However, should a book — a labor of love that took years to create, many months to edit, and weeks to design — cost a mere $2.99, or 99 cents? I don’t think these prices are sustainable either, unless we live in a world of only bestsellers. But I do think e-books can cost somewhere between $3 and $10 and support a healthy publishing ecosystem.

It’s more of a problem when e-books are priced too high; the major publishers have been battling with libraries over the pricing and management of e-books, as I discussed in this post. As I mentioned there, the e-book of Fifty Shades of Grey sells on Amazon for $9.99, while libraries pay $47.85 per copy. Laura Hillenbrand’s Unbroken is $12.00 on Amazon, but it’s $81.00 for libraries on 3M and OverDrive.

As for Ashland Creek Press, our e-books are the same price for libraries as they are for readers — and our e-book pricing comes in at roughly half of the print book pricing.

And it looks as though libraries are paying attention to these lower-priced books; as Publishers Weekly reports, the Douglas County Libraries in Colorado announced recently that they will nearly double the number of e-books available to patrons via a roughly $40,0000 deal to acquire 10,000 e-book titles from independent and self-publishing service provider Smashwords.

It’s clear that print books aren’t going away, but it’s also clear that e-books aren’t either. Publishers need to find their sweet spot in pricing so that they keep their readers (and libraries).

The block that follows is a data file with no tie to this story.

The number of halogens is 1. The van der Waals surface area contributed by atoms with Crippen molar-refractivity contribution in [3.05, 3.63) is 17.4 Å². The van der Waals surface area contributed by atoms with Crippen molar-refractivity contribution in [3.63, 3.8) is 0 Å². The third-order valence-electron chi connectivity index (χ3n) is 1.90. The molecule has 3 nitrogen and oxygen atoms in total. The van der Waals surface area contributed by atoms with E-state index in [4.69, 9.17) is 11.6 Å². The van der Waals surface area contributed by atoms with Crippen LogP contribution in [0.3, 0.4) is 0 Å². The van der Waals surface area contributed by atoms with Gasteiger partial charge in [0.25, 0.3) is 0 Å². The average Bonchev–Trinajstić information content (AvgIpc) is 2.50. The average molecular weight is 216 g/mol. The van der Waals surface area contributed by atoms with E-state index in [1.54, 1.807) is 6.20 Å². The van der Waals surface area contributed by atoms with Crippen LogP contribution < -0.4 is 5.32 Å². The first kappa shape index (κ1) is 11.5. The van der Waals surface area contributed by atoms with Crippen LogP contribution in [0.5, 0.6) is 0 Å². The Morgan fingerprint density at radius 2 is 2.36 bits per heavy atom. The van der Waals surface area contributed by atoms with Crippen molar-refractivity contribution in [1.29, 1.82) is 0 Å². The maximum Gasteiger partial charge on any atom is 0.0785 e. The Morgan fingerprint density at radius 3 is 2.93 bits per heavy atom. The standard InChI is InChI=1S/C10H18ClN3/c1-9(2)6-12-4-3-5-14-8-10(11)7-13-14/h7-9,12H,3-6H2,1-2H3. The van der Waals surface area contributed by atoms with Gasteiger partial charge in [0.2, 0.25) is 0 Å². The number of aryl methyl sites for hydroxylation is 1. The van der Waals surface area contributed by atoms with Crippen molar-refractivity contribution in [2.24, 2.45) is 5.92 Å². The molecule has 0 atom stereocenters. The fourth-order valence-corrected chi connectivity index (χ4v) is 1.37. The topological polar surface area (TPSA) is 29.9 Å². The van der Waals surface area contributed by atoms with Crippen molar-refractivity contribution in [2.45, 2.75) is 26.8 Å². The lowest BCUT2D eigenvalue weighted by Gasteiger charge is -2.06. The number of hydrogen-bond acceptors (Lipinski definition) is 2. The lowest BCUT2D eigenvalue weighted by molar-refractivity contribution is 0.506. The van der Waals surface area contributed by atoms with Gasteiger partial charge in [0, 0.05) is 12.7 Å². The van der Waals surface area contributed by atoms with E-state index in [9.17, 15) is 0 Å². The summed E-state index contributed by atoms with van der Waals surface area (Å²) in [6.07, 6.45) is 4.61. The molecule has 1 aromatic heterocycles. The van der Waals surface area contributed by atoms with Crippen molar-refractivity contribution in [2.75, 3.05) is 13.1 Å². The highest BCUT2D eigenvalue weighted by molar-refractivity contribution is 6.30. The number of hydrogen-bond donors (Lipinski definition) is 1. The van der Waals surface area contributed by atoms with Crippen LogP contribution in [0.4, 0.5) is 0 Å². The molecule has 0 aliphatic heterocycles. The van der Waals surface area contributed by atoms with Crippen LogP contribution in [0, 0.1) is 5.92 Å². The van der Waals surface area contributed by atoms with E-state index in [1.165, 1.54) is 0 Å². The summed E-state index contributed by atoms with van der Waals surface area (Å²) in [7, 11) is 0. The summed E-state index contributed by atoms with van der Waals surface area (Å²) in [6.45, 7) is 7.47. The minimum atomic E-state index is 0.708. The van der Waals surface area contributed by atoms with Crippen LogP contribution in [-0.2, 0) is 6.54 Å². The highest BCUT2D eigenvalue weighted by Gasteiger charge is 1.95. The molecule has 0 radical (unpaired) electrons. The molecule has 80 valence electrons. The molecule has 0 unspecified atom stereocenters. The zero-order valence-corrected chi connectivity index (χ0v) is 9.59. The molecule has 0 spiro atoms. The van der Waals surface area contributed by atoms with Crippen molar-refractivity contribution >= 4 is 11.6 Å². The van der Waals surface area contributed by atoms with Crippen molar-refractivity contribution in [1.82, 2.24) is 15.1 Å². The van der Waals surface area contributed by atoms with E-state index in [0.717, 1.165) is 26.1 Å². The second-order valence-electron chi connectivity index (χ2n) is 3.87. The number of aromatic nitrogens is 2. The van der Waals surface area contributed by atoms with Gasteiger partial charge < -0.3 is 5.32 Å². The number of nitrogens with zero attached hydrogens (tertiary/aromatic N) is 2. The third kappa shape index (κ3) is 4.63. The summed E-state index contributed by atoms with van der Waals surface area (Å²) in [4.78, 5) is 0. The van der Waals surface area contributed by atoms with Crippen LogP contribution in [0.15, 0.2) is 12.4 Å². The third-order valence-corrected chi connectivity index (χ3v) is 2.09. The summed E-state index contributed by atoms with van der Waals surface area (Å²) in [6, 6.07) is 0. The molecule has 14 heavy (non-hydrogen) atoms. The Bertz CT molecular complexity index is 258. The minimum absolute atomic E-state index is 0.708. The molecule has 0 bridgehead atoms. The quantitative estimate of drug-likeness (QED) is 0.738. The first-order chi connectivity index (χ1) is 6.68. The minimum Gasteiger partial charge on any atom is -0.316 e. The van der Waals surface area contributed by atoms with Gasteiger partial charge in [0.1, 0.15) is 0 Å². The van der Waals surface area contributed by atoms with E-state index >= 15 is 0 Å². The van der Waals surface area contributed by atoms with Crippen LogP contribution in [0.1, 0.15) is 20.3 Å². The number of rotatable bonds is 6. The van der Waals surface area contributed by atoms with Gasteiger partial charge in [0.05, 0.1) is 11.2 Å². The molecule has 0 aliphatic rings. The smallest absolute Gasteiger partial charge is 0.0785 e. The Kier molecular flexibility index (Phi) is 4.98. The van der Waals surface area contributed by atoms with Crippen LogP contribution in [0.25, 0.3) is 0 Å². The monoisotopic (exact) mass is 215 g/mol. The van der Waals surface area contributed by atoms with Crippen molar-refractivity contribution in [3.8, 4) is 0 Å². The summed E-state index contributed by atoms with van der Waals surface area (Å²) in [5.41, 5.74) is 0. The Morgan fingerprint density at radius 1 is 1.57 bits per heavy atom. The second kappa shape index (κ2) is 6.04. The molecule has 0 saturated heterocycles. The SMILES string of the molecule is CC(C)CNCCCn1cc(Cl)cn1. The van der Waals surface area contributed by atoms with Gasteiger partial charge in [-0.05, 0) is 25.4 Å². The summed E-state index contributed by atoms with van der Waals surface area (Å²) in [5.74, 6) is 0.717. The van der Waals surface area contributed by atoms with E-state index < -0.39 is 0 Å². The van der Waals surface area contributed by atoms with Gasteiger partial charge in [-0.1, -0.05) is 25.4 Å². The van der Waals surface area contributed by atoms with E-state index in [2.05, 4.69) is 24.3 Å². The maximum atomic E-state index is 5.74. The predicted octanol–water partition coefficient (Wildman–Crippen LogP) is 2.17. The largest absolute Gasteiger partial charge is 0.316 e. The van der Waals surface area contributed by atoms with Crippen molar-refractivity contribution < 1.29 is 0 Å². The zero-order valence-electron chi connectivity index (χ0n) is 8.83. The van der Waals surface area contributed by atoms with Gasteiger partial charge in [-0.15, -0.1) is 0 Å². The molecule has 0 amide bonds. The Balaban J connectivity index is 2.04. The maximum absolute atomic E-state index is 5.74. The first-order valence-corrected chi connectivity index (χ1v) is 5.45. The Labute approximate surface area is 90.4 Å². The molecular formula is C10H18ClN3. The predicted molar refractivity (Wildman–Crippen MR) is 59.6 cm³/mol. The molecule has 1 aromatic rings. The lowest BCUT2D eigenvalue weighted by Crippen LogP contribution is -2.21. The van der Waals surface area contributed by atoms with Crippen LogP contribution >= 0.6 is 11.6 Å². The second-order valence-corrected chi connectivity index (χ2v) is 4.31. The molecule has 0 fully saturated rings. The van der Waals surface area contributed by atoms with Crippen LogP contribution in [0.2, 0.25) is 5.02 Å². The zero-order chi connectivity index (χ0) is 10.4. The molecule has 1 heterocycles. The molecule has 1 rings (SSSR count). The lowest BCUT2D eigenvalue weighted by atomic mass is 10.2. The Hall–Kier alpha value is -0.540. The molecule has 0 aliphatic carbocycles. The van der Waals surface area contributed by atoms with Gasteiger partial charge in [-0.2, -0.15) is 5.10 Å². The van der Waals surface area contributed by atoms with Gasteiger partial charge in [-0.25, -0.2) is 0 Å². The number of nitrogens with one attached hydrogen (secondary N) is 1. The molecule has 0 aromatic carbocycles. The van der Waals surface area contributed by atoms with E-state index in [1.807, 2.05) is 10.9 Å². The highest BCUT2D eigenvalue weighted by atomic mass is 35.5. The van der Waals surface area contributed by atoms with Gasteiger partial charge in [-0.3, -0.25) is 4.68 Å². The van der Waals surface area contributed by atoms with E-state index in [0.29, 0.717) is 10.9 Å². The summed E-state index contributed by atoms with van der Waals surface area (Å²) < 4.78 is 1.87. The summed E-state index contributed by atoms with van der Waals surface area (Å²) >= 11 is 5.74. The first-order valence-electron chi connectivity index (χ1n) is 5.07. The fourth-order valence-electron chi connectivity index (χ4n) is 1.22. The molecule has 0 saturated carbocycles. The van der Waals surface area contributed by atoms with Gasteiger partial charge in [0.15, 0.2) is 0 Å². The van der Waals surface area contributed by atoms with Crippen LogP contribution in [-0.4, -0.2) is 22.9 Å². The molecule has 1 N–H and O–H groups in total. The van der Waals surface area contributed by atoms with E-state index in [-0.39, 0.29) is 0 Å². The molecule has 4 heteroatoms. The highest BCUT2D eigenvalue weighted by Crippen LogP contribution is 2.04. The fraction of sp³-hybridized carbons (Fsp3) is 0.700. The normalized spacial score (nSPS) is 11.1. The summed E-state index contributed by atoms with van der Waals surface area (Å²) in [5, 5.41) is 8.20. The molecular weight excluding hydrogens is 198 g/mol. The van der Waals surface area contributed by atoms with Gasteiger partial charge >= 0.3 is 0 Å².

When we say we love libraries, we mean it

By John Yunker,

This is not exactly mainstream news, but the major publishers have been battling with libraries for the past few years over the pricing and management of e-books.

It boils down the money, basically. Publishers have been increasing the price of e-books to more than triple the price of the equivalent paper books. To get an idea, check out this recent price list developed by Douglas County (Colo.) Libraries here (PDF). A recent Publishers Weekly article noted that the e-book of Fifty Shades of Grey sells on Amazon for $9.99, while libraries pay $47.85 per copy. Laura Hillenbrands’s Unbroken is $12.00 on Amazon, but it’s $81.00 for libraries on 3M and OverDrive.

Why, you may ask, are publishers charging more for something that costs them far less?

Among many reasons is this: print books wear out over a few years, forcing libraries to purchase more — while e-books are, in theory, forever.

So some publishers want e-books to have a built-in lifespan to them. Or a limited number of times an e-book can be checked out.

I’m not kidding.